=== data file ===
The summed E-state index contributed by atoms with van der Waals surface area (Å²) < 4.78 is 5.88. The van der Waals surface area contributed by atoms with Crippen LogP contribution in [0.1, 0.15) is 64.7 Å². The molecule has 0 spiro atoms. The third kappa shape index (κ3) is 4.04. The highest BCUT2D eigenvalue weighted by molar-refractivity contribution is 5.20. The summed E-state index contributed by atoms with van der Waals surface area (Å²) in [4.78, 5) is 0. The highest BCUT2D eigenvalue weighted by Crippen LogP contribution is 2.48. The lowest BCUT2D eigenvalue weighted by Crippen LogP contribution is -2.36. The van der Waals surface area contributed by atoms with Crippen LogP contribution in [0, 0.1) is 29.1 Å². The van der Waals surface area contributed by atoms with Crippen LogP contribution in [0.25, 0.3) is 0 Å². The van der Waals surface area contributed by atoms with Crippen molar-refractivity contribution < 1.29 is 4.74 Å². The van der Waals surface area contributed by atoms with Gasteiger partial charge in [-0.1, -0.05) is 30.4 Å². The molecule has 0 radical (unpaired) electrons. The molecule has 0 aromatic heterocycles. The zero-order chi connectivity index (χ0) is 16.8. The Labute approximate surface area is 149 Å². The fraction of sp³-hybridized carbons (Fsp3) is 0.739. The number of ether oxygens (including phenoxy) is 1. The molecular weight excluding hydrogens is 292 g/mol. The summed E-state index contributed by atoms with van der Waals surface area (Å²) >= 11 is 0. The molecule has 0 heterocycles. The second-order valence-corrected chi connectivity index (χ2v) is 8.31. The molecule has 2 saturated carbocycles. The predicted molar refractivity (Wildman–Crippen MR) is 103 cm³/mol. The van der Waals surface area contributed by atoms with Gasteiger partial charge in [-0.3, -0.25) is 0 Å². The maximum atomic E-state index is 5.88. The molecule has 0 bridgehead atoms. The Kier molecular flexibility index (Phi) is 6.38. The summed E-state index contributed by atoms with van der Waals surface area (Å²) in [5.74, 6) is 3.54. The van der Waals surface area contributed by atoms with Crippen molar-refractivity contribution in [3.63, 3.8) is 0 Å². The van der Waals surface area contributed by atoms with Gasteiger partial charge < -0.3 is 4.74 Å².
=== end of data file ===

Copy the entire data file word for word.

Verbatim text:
The summed E-state index contributed by atoms with van der Waals surface area (Å²) < 4.78 is 5.88. The van der Waals surface area contributed by atoms with Crippen LogP contribution in [0.1, 0.15) is 64.7 Å². The molecule has 0 spiro atoms. The third kappa shape index (κ3) is 4.04. The highest BCUT2D eigenvalue weighted by molar-refractivity contribution is 5.20. The summed E-state index contributed by atoms with van der Waals surface area (Å²) in [4.78, 5) is 0. The highest BCUT2D eigenvalue weighted by Crippen LogP contribution is 2.48. The lowest BCUT2D eigenvalue weighted by Crippen LogP contribution is -2.36. The van der Waals surface area contributed by atoms with Crippen LogP contribution in [0, 0.1) is 29.1 Å². The van der Waals surface area contributed by atoms with Crippen LogP contribution in [0.25, 0.3) is 0 Å². The van der Waals surface area contributed by atoms with Crippen molar-refractivity contribution < 1.29 is 4.74 Å². The van der Waals surface area contributed by atoms with Gasteiger partial charge in [-0.1, -0.05) is 30.4 Å². The molecule has 0 radical (unpaired) electrons. The molecule has 0 aromatic heterocycles. The zero-order chi connectivity index (χ0) is 16.8. The Labute approximate surface area is 149 Å². The fraction of sp³-hybridized carbons (Fsp3) is 0.739. The number of ether oxygens (including phenoxy) is 1. The molecular weight excluding hydrogens is 292 g/mol. The summed E-state index contributed by atoms with van der Waals surface area (Å²) >= 11 is 0. The molecule has 0 heterocycles. The second-order valence-corrected chi connectivity index (χ2v) is 8.31. The molecule has 2 saturated carbocycles. The predicted molar refractivity (Wildman–Crippen MR) is 103 cm³/mol. The van der Waals surface area contributed by atoms with Gasteiger partial charge in [-0.3, -0.25) is 0 Å². The maximum atomic E-state index is 5.88. The molecule has 0 bridgehead atoms. The Kier molecular flexibility index (Phi) is 6.38. The summed E-state index contributed by atoms with van der Waals surface area (Å²) in [5.74, 6) is 3.54. The van der Waals surface area contributed by atoms with Crippen molar-refractivity contribution in [3.63, 3.8) is 0 Å². The van der Waals surface area contributed by atoms with Gasteiger partial charge < -0.3 is 4.74 Å².